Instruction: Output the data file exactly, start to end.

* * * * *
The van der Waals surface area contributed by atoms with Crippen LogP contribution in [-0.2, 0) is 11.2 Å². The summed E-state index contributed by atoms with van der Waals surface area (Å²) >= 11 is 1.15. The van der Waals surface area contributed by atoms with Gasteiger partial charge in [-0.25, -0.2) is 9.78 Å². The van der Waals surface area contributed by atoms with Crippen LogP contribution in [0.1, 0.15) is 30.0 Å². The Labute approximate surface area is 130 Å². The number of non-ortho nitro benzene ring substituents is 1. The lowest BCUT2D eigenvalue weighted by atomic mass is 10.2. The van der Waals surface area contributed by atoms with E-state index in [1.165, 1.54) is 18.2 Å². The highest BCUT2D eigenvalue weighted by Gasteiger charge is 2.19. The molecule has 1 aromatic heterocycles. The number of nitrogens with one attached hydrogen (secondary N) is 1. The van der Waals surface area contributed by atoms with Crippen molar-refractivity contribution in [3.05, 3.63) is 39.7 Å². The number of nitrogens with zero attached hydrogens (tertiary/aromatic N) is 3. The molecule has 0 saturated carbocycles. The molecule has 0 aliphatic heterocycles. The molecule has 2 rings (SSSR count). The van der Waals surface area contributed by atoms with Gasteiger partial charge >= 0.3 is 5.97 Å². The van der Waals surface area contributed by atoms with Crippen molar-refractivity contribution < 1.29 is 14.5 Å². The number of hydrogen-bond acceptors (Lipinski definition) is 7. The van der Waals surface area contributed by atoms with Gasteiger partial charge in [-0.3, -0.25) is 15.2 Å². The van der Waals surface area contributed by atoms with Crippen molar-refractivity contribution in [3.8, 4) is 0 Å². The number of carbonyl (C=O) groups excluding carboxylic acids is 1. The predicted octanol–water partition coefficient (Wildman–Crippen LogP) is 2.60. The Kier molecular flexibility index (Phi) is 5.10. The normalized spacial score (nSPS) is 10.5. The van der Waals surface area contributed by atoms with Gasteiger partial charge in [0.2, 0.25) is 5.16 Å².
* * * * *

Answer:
The van der Waals surface area contributed by atoms with Crippen LogP contribution in [-0.2, 0) is 11.2 Å². The summed E-state index contributed by atoms with van der Waals surface area (Å²) >= 11 is 1.15. The van der Waals surface area contributed by atoms with Gasteiger partial charge in [-0.25, -0.2) is 9.78 Å². The van der Waals surface area contributed by atoms with Crippen LogP contribution in [0.1, 0.15) is 30.0 Å². The Labute approximate surface area is 130 Å². The number of non-ortho nitro benzene ring substituents is 1. The lowest BCUT2D eigenvalue weighted by atomic mass is 10.2. The van der Waals surface area contributed by atoms with E-state index in [1.165, 1.54) is 18.2 Å². The highest BCUT2D eigenvalue weighted by Gasteiger charge is 2.19. The molecule has 1 aromatic heterocycles. The number of nitrogens with one attached hydrogen (secondary N) is 1. The van der Waals surface area contributed by atoms with Crippen molar-refractivity contribution in [3.05, 3.63) is 39.7 Å². The number of nitrogens with zero attached hydrogens (tertiary/aromatic N) is 3. The molecule has 0 saturated carbocycles. The molecule has 0 aliphatic heterocycles. The molecule has 2 rings (SSSR count). The van der Waals surface area contributed by atoms with Gasteiger partial charge >= 0.3 is 5.97 Å². The van der Waals surface area contributed by atoms with Crippen molar-refractivity contribution < 1.29 is 14.5 Å². The number of hydrogen-bond acceptors (Lipinski definition) is 7. The van der Waals surface area contributed by atoms with Gasteiger partial charge in [-0.3, -0.25) is 15.2 Å². The van der Waals surface area contributed by atoms with Crippen molar-refractivity contribution in [3.8, 4) is 0 Å². The number of carbonyl (C=O) groups excluding carboxylic acids is 1. The predicted octanol–water partition coefficient (Wildman–Crippen LogP) is 2.60. The Kier molecular flexibility index (Phi) is 5.10. The normalized spacial score (nSPS) is 10.5. The van der Waals surface area contributed by atoms with Gasteiger partial charge in [0.2, 0.25) is 5.16 Å².